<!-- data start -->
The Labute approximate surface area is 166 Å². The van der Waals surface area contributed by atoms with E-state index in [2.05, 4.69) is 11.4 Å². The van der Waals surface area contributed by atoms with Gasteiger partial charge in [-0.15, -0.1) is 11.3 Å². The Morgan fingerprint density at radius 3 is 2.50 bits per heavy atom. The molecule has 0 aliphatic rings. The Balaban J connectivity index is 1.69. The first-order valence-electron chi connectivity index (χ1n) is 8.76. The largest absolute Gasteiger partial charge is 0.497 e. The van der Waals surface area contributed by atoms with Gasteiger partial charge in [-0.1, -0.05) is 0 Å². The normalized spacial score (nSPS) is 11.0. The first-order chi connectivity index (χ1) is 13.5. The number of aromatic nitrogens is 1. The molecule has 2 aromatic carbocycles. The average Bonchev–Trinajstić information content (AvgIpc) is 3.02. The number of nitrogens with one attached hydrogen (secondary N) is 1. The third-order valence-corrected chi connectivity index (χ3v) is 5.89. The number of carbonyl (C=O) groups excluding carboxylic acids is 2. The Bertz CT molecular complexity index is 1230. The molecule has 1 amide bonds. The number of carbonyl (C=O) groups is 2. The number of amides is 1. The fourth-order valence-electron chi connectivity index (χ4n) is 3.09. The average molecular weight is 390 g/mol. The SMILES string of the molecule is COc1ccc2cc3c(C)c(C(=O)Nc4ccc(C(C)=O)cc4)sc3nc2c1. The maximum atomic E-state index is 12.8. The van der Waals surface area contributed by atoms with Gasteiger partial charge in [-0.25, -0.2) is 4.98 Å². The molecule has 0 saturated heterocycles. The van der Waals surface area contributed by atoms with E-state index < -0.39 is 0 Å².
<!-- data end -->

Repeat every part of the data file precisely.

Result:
The Labute approximate surface area is 166 Å². The van der Waals surface area contributed by atoms with E-state index in [2.05, 4.69) is 11.4 Å². The van der Waals surface area contributed by atoms with Gasteiger partial charge in [-0.15, -0.1) is 11.3 Å². The Morgan fingerprint density at radius 3 is 2.50 bits per heavy atom. The molecule has 0 aliphatic rings. The Balaban J connectivity index is 1.69. The first-order valence-electron chi connectivity index (χ1n) is 8.76. The largest absolute Gasteiger partial charge is 0.497 e. The van der Waals surface area contributed by atoms with Gasteiger partial charge in [-0.1, -0.05) is 0 Å². The normalized spacial score (nSPS) is 11.0. The first-order chi connectivity index (χ1) is 13.5. The number of aromatic nitrogens is 1. The molecule has 2 aromatic carbocycles. The average Bonchev–Trinajstić information content (AvgIpc) is 3.02. The number of nitrogens with one attached hydrogen (secondary N) is 1. The third-order valence-corrected chi connectivity index (χ3v) is 5.89. The number of carbonyl (C=O) groups excluding carboxylic acids is 2. The Bertz CT molecular complexity index is 1230. The molecule has 1 amide bonds. The number of carbonyl (C=O) groups is 2. The number of amides is 1. The fourth-order valence-electron chi connectivity index (χ4n) is 3.09. The average molecular weight is 390 g/mol. The SMILES string of the molecule is COc1ccc2cc3c(C)c(C(=O)Nc4ccc(C(C)=O)cc4)sc3nc2c1. The maximum atomic E-state index is 12.8. The van der Waals surface area contributed by atoms with Gasteiger partial charge in [-0.25, -0.2) is 4.98 Å². The molecule has 0 saturated heterocycles. The van der Waals surface area contributed by atoms with E-state index < -0.39 is 0 Å².